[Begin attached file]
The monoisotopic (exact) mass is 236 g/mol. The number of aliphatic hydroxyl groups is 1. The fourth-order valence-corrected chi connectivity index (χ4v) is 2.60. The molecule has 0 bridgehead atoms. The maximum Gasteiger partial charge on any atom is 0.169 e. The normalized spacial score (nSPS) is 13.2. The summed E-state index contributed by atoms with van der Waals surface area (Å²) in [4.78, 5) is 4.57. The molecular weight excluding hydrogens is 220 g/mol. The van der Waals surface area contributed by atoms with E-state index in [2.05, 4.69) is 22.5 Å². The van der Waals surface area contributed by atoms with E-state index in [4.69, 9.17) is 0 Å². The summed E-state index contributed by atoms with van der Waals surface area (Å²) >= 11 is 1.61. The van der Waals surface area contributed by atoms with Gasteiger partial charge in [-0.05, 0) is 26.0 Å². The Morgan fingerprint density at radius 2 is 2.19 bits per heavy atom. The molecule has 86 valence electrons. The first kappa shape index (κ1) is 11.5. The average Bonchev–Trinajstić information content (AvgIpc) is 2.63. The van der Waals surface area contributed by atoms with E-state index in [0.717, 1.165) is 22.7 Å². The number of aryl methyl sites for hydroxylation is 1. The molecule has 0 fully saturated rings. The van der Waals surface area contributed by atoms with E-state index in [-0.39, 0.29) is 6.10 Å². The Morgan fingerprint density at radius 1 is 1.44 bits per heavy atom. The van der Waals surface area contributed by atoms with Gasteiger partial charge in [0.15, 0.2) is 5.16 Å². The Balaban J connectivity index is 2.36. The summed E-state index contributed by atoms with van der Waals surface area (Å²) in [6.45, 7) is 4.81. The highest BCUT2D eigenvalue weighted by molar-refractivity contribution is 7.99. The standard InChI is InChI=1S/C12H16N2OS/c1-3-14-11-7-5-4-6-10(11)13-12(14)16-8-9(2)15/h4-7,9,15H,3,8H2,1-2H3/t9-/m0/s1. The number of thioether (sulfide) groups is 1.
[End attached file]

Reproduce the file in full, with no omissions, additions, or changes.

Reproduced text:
The monoisotopic (exact) mass is 236 g/mol. The number of aliphatic hydroxyl groups is 1. The fourth-order valence-corrected chi connectivity index (χ4v) is 2.60. The molecule has 0 bridgehead atoms. The maximum Gasteiger partial charge on any atom is 0.169 e. The normalized spacial score (nSPS) is 13.2. The summed E-state index contributed by atoms with van der Waals surface area (Å²) in [4.78, 5) is 4.57. The molecular weight excluding hydrogens is 220 g/mol. The van der Waals surface area contributed by atoms with E-state index in [2.05, 4.69) is 22.5 Å². The van der Waals surface area contributed by atoms with E-state index in [4.69, 9.17) is 0 Å². The summed E-state index contributed by atoms with van der Waals surface area (Å²) >= 11 is 1.61. The van der Waals surface area contributed by atoms with Gasteiger partial charge in [-0.05, 0) is 26.0 Å². The Morgan fingerprint density at radius 2 is 2.19 bits per heavy atom. The molecule has 86 valence electrons. The first kappa shape index (κ1) is 11.5. The average Bonchev–Trinajstić information content (AvgIpc) is 2.63. The van der Waals surface area contributed by atoms with E-state index in [0.717, 1.165) is 22.7 Å². The number of aryl methyl sites for hydroxylation is 1. The molecule has 0 fully saturated rings. The van der Waals surface area contributed by atoms with E-state index in [-0.39, 0.29) is 6.10 Å². The Morgan fingerprint density at radius 1 is 1.44 bits per heavy atom. The van der Waals surface area contributed by atoms with Gasteiger partial charge in [0.15, 0.2) is 5.16 Å². The Balaban J connectivity index is 2.36. The summed E-state index contributed by atoms with van der Waals surface area (Å²) in [6.45, 7) is 4.81. The highest BCUT2D eigenvalue weighted by molar-refractivity contribution is 7.99. The standard InChI is InChI=1S/C12H16N2OS/c1-3-14-11-7-5-4-6-10(11)13-12(14)16-8-9(2)15/h4-7,9,15H,3,8H2,1-2H3/t9-/m0/s1. The number of thioether (sulfide) groups is 1.